Second generation HTC Windows Phone (Titan and Radar) owners have a panoramic setting in their camera app to let them stitch together three images to create a wide, panoramic image. But what about other Window Phone models? Enter the Windows Phone app Pano.
Pano was recently released over at the Windows Phone Marketplace that will allow you to stitch together up to sixteen images to create a massively huge panorama. Pano has had a decent amount of success over on the iPhone and based on what we've seen, should be just as successful with Windows Phone users as well.
Pano is laid out really simple on screen controls to build the panorama, snap a photo, and change the orientation from landscape to portrait. You can use the hardware button to capture the images but the on screen button may be more convenient.
Once you take the first image, an alignment window is created to the left of the screen. It is a ghost image of the far right of your first picture that you will use to line things up for the next photo. Once lined up, snap your next photo, align things up again and repeat the steps as needed.
When you are through taking the photos, tap the check mark to build the panorama image. Depending on the number of photos being merged, this could take several minutes to process. Once complete, the panorama image is displayed and saved to your Pictures Hub.
In taking Pano out for a test spin, the end results weren't too shabby. Trying to shoot a panorama hand held can be challenging and the best results came when I used a tripod. This doesn't mean you can't shoot panos hand held but need to have a steady hand and avoid shifting forwards or backwards.
You need to concentrate on lining up the vertical lines in the alignment window. With shifts in landscape you may not be able to match things up exactly and I found that Pano made the necessary adjustments with the horizontal alignment. The merging seemed to struggle with curves (such as with the rounded sidewalk in the pond image) but for the most part did a really nice job of it. The blending of images was equally as nice to avoid noticeable stitch lines. Image resolution for the end product is 262 dpi. Naturally, overall size is dependent on how many images are merged together.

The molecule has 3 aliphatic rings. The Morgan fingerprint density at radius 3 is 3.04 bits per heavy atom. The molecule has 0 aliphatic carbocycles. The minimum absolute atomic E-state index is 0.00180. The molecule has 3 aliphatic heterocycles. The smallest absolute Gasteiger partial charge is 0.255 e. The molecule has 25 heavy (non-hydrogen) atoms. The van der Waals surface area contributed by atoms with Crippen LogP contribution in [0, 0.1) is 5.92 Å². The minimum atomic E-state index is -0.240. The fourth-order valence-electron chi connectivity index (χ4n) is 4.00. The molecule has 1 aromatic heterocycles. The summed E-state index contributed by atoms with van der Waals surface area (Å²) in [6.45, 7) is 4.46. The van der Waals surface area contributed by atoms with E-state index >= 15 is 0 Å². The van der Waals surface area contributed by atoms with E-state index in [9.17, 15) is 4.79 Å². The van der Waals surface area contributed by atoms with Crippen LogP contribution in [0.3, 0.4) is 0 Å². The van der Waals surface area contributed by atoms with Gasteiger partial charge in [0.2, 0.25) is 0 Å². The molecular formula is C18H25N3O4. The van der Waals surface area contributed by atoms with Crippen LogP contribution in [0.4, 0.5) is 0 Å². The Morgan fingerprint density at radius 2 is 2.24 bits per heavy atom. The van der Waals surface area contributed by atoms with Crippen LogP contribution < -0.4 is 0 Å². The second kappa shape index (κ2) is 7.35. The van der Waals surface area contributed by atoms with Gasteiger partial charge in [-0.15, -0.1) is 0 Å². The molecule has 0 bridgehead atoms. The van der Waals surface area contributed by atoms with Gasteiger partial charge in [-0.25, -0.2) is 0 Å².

It is nice to be able to stitch up to sixteen images and change the orientation to portrait. You can just about shoot a 360 degree pano with Pano. In comparison, the HTC Windows Phones' panoramic feature, that is built into the camera app, is limited to three images.
At times it was tough seeing the alignment window outdoors and it would have been nice to have seen a setting to adjust the transparency. But it's nothing a little shade can't fix. I do like the ability to rotate the camera's perspective from horizontal to portrait. It adds a little flexibility to your panoramic situations. All in all, Pano is a nice photography app for your Windows Phone.
There is a free trial version available with the full version running $2.99. You can find Pano here at the Windows Phone Marketplace.